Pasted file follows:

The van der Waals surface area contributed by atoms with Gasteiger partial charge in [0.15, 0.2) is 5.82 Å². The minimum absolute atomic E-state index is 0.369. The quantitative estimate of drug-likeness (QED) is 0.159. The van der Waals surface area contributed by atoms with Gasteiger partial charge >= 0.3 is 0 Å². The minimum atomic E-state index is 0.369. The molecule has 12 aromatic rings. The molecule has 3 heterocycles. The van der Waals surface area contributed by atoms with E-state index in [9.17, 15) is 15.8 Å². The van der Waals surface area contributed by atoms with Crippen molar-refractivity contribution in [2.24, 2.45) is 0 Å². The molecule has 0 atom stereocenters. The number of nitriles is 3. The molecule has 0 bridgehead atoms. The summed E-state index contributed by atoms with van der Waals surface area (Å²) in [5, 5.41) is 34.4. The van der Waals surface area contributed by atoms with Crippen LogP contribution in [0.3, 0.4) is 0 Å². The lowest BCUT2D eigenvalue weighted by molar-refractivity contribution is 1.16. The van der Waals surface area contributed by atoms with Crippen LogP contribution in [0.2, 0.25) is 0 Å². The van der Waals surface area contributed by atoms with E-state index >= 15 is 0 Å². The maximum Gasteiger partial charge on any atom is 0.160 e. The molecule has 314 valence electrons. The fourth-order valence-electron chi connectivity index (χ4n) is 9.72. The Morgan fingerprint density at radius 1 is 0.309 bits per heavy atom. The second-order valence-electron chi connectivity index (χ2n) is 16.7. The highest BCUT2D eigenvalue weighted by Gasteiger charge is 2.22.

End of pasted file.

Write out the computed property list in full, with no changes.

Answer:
The van der Waals surface area contributed by atoms with Gasteiger partial charge in [0.15, 0.2) is 5.82 Å². The minimum absolute atomic E-state index is 0.369. The quantitative estimate of drug-likeness (QED) is 0.159. The van der Waals surface area contributed by atoms with Gasteiger partial charge >= 0.3 is 0 Å². The minimum atomic E-state index is 0.369. The molecule has 12 aromatic rings. The molecule has 3 heterocycles. The van der Waals surface area contributed by atoms with E-state index in [9.17, 15) is 15.8 Å². The van der Waals surface area contributed by atoms with Crippen molar-refractivity contribution in [2.24, 2.45) is 0 Å². The molecule has 0 atom stereocenters. The number of nitriles is 3. The molecule has 0 bridgehead atoms. The summed E-state index contributed by atoms with van der Waals surface area (Å²) in [5, 5.41) is 34.4. The van der Waals surface area contributed by atoms with Crippen LogP contribution in [0.3, 0.4) is 0 Å². The lowest BCUT2D eigenvalue weighted by molar-refractivity contribution is 1.16. The van der Waals surface area contributed by atoms with Crippen LogP contribution in [0.2, 0.25) is 0 Å². The van der Waals surface area contributed by atoms with E-state index >= 15 is 0 Å². The maximum Gasteiger partial charge on any atom is 0.160 e. The molecule has 314 valence electrons. The fourth-order valence-electron chi connectivity index (χ4n) is 9.72. The Morgan fingerprint density at radius 1 is 0.309 bits per heavy atom. The second-order valence-electron chi connectivity index (χ2n) is 16.7. The highest BCUT2D eigenvalue weighted by Gasteiger charge is 2.22.